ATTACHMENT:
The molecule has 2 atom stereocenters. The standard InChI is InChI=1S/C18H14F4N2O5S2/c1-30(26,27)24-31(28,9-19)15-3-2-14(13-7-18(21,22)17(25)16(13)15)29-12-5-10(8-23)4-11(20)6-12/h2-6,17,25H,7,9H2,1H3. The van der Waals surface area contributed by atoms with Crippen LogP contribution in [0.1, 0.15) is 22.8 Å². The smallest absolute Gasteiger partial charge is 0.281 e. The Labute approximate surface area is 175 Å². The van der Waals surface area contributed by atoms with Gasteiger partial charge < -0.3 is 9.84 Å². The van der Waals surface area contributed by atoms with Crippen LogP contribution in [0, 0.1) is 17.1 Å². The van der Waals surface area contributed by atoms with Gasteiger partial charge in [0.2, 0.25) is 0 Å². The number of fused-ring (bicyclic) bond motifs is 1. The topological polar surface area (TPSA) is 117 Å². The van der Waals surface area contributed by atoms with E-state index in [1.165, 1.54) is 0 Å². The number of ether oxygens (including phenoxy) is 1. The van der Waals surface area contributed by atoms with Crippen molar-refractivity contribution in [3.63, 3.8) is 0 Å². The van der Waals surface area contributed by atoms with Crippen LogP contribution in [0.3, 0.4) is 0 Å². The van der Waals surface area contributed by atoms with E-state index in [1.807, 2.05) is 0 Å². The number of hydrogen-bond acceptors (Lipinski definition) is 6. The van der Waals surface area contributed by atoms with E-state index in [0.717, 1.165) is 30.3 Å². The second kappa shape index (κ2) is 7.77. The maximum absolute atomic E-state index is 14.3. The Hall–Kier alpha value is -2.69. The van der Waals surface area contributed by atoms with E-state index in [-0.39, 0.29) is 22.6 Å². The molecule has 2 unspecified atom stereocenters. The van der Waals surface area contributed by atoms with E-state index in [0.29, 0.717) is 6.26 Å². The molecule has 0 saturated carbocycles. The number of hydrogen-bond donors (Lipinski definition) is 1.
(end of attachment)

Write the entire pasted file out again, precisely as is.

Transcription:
The molecule has 2 atom stereocenters. The standard InChI is InChI=1S/C18H14F4N2O5S2/c1-30(26,27)24-31(28,9-19)15-3-2-14(13-7-18(21,22)17(25)16(13)15)29-12-5-10(8-23)4-11(20)6-12/h2-6,17,25H,7,9H2,1H3. The van der Waals surface area contributed by atoms with Crippen LogP contribution in [0.1, 0.15) is 22.8 Å². The smallest absolute Gasteiger partial charge is 0.281 e. The Labute approximate surface area is 175 Å². The van der Waals surface area contributed by atoms with Gasteiger partial charge < -0.3 is 9.84 Å². The van der Waals surface area contributed by atoms with Crippen LogP contribution in [0, 0.1) is 17.1 Å². The van der Waals surface area contributed by atoms with Gasteiger partial charge in [0.2, 0.25) is 0 Å². The number of fused-ring (bicyclic) bond motifs is 1. The topological polar surface area (TPSA) is 117 Å². The van der Waals surface area contributed by atoms with E-state index in [1.165, 1.54) is 0 Å². The number of ether oxygens (including phenoxy) is 1. The van der Waals surface area contributed by atoms with Crippen molar-refractivity contribution in [3.63, 3.8) is 0 Å². The van der Waals surface area contributed by atoms with Crippen LogP contribution in [0.3, 0.4) is 0 Å². The van der Waals surface area contributed by atoms with E-state index in [1.807, 2.05) is 0 Å². The number of hydrogen-bond acceptors (Lipinski definition) is 6. The van der Waals surface area contributed by atoms with E-state index in [0.717, 1.165) is 30.3 Å². The second kappa shape index (κ2) is 7.77. The maximum absolute atomic E-state index is 14.3. The Hall–Kier alpha value is -2.69. The van der Waals surface area contributed by atoms with E-state index in [-0.39, 0.29) is 22.6 Å². The molecule has 2 unspecified atom stereocenters. The van der Waals surface area contributed by atoms with E-state index in [0.29, 0.717) is 6.26 Å². The molecule has 0 saturated carbocycles. The number of hydrogen-bond donors (Lipinski definition) is 1.